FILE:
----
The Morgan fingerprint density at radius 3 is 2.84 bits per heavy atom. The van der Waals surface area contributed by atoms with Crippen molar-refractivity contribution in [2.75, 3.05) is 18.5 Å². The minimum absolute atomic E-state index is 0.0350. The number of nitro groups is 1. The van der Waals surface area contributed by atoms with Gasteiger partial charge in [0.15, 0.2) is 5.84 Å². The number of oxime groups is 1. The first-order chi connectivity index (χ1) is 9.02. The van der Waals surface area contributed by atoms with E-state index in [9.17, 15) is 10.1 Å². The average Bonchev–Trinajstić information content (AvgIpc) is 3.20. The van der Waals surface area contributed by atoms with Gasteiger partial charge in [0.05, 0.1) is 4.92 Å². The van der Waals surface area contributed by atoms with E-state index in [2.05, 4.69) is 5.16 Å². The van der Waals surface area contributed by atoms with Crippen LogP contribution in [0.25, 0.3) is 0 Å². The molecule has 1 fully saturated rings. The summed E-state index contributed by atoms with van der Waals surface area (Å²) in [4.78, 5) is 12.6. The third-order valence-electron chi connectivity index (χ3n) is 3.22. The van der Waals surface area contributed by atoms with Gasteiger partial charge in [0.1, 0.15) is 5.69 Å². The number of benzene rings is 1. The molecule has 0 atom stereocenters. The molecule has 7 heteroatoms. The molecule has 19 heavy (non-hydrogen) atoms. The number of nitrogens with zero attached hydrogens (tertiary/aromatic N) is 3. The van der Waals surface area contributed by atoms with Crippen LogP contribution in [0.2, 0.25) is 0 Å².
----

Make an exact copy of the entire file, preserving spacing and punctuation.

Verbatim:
The Morgan fingerprint density at radius 3 is 2.84 bits per heavy atom. The van der Waals surface area contributed by atoms with Crippen molar-refractivity contribution in [2.75, 3.05) is 18.5 Å². The minimum absolute atomic E-state index is 0.0350. The number of nitro groups is 1. The van der Waals surface area contributed by atoms with Gasteiger partial charge in [0.15, 0.2) is 5.84 Å². The number of oxime groups is 1. The first-order chi connectivity index (χ1) is 9.02. The van der Waals surface area contributed by atoms with E-state index in [9.17, 15) is 10.1 Å². The average Bonchev–Trinajstić information content (AvgIpc) is 3.20. The van der Waals surface area contributed by atoms with Gasteiger partial charge in [0.05, 0.1) is 4.92 Å². The van der Waals surface area contributed by atoms with E-state index in [2.05, 4.69) is 5.16 Å². The van der Waals surface area contributed by atoms with Crippen LogP contribution in [0.25, 0.3) is 0 Å². The molecule has 1 fully saturated rings. The summed E-state index contributed by atoms with van der Waals surface area (Å²) in [4.78, 5) is 12.6. The third-order valence-electron chi connectivity index (χ3n) is 3.22. The van der Waals surface area contributed by atoms with Gasteiger partial charge in [0.1, 0.15) is 5.69 Å². The number of benzene rings is 1. The molecule has 0 atom stereocenters. The molecule has 7 heteroatoms. The molecule has 19 heavy (non-hydrogen) atoms. The number of nitrogens with zero attached hydrogens (tertiary/aromatic N) is 3. The van der Waals surface area contributed by atoms with Crippen LogP contribution in [0.2, 0.25) is 0 Å².